The relationship that develops between the boys is sheer delight. Nick is good for Charlie, but Charlie helps Nick, too. Watching them navigate their feelings for each other is a joyful experience.

I haven’t seen the Netflix series, but it looks terrific.

Magpie – Elizabeth Day

One of my favourite Booktubers, Jack Edwards, loved Elizabeth Day’s novel Magpie, and it was already on my TBR list anyway, so with his added endorsement, I picked it up. (Oh, who am I kidding? I don’t need anyone’s recommendation to buy more books; I just buy them.)

Anyway.

Marisa hasn’t always been lucky in love until she meets Jake.

He smelled of freshly washed laundry. No cologne. His face was uncomplicated: A defined chin and boyish cheeks. Kind eyes. A smattering of sandy-colored stubble. He had looks you could imagine aging well and at the same time you could see instantly what sort of child he had been.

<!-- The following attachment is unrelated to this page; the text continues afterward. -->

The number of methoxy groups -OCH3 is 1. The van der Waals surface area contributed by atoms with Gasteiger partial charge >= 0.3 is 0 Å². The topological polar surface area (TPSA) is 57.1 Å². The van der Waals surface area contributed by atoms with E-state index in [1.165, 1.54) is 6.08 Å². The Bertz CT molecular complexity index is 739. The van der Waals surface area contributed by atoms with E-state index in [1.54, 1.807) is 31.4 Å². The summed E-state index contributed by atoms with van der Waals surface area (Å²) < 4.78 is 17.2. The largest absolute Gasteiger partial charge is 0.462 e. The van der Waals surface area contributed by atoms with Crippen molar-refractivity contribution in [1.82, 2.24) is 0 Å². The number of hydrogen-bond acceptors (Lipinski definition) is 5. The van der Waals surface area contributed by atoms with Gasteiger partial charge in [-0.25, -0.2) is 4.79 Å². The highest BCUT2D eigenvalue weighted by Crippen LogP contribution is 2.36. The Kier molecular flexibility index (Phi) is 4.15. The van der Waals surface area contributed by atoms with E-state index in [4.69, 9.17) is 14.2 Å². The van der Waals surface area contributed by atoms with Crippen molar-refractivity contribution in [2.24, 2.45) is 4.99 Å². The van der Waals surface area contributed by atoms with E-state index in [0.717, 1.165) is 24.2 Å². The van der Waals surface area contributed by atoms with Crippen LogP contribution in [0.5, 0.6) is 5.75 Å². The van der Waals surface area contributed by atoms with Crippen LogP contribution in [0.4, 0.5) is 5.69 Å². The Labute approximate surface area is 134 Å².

Marisa moves in with Jake, and they make plans to have a family. If it all seems to be happening a little quickly, which Marisa’s friend Jas suggests, Marisa claims that “when you know, you just know.” But, as it turns out, there are things that Marisa does not know.

When Jake suggests that they take in a lodger to help pay their mortgage, Marisa agrees thinking that “it will alleviate the pressure on Jake and that, as a result, he will be more present with her. Enter Kate.

She is soft-spoken with a lively, sharp face and brown hair with an unruly fringe falling to just below her eyebrows so that the first time they meet to assess her suitability, Marisa notices that Kate keeps blowing it out of her eyes.

At first the new living arrangement works out okay. Marisa writes and illustrates custom children’s books, and she has the house all to herself during the day. But then she starts to notice something between Jake and Kate. As her uneasiness grows, so does her paranoia.